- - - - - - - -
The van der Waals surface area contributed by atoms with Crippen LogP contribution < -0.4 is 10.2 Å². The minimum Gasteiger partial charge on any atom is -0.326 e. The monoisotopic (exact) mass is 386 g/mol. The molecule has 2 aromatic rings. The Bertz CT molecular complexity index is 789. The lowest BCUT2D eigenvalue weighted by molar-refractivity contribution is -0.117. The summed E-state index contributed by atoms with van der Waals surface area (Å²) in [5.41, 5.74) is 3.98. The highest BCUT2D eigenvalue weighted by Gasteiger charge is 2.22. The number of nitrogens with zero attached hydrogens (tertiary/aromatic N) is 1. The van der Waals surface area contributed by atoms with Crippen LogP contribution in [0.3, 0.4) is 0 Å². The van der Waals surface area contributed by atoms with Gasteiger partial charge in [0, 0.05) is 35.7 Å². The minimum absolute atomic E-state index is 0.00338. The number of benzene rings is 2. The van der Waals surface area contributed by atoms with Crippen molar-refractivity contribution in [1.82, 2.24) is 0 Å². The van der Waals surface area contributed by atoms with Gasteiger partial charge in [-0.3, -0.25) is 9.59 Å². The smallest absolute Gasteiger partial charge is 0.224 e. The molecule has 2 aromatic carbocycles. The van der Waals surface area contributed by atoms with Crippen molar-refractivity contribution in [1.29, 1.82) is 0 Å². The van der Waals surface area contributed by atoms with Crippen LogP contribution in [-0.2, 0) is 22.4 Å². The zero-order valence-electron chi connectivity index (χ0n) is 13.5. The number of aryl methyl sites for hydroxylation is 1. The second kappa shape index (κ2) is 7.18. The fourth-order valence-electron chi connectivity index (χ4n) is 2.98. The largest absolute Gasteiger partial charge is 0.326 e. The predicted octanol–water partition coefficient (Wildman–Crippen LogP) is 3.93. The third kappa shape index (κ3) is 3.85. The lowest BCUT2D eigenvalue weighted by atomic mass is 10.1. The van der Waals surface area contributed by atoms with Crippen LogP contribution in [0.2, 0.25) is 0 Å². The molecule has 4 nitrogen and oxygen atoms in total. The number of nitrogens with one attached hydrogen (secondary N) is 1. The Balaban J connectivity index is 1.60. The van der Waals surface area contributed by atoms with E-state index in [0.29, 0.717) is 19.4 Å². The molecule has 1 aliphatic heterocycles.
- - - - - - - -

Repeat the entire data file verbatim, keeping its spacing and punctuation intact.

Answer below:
The van der Waals surface area contributed by atoms with Crippen LogP contribution < -0.4 is 10.2 Å². The minimum Gasteiger partial charge on any atom is -0.326 e. The monoisotopic (exact) mass is 386 g/mol. The molecule has 2 aromatic rings. The Bertz CT molecular complexity index is 789. The lowest BCUT2D eigenvalue weighted by molar-refractivity contribution is -0.117. The summed E-state index contributed by atoms with van der Waals surface area (Å²) in [5.41, 5.74) is 3.98. The highest BCUT2D eigenvalue weighted by Gasteiger charge is 2.22. The number of nitrogens with zero attached hydrogens (tertiary/aromatic N) is 1. The van der Waals surface area contributed by atoms with Crippen LogP contribution in [0.3, 0.4) is 0 Å². The van der Waals surface area contributed by atoms with Gasteiger partial charge in [0, 0.05) is 35.7 Å². The minimum absolute atomic E-state index is 0.00338. The number of benzene rings is 2. The van der Waals surface area contributed by atoms with Crippen molar-refractivity contribution in [1.82, 2.24) is 0 Å². The van der Waals surface area contributed by atoms with Gasteiger partial charge in [-0.3, -0.25) is 9.59 Å². The smallest absolute Gasteiger partial charge is 0.224 e. The molecule has 2 aromatic carbocycles. The van der Waals surface area contributed by atoms with Crippen molar-refractivity contribution in [1.29, 1.82) is 0 Å². The van der Waals surface area contributed by atoms with Crippen LogP contribution in [-0.2, 0) is 22.4 Å². The zero-order valence-electron chi connectivity index (χ0n) is 13.5. The number of aryl methyl sites for hydroxylation is 1. The second kappa shape index (κ2) is 7.18. The fourth-order valence-electron chi connectivity index (χ4n) is 2.98. The largest absolute Gasteiger partial charge is 0.326 e. The predicted octanol–water partition coefficient (Wildman–Crippen LogP) is 3.93. The third kappa shape index (κ3) is 3.85. The lowest BCUT2D eigenvalue weighted by atomic mass is 10.1. The van der Waals surface area contributed by atoms with Crippen LogP contribution in [0.2, 0.25) is 0 Å². The molecule has 4 nitrogen and oxygen atoms in total. The number of nitrogens with one attached hydrogen (secondary N) is 1. The Balaban J connectivity index is 1.60. The van der Waals surface area contributed by atoms with E-state index in [0.29, 0.717) is 19.4 Å². The molecule has 1 aliphatic heterocycles.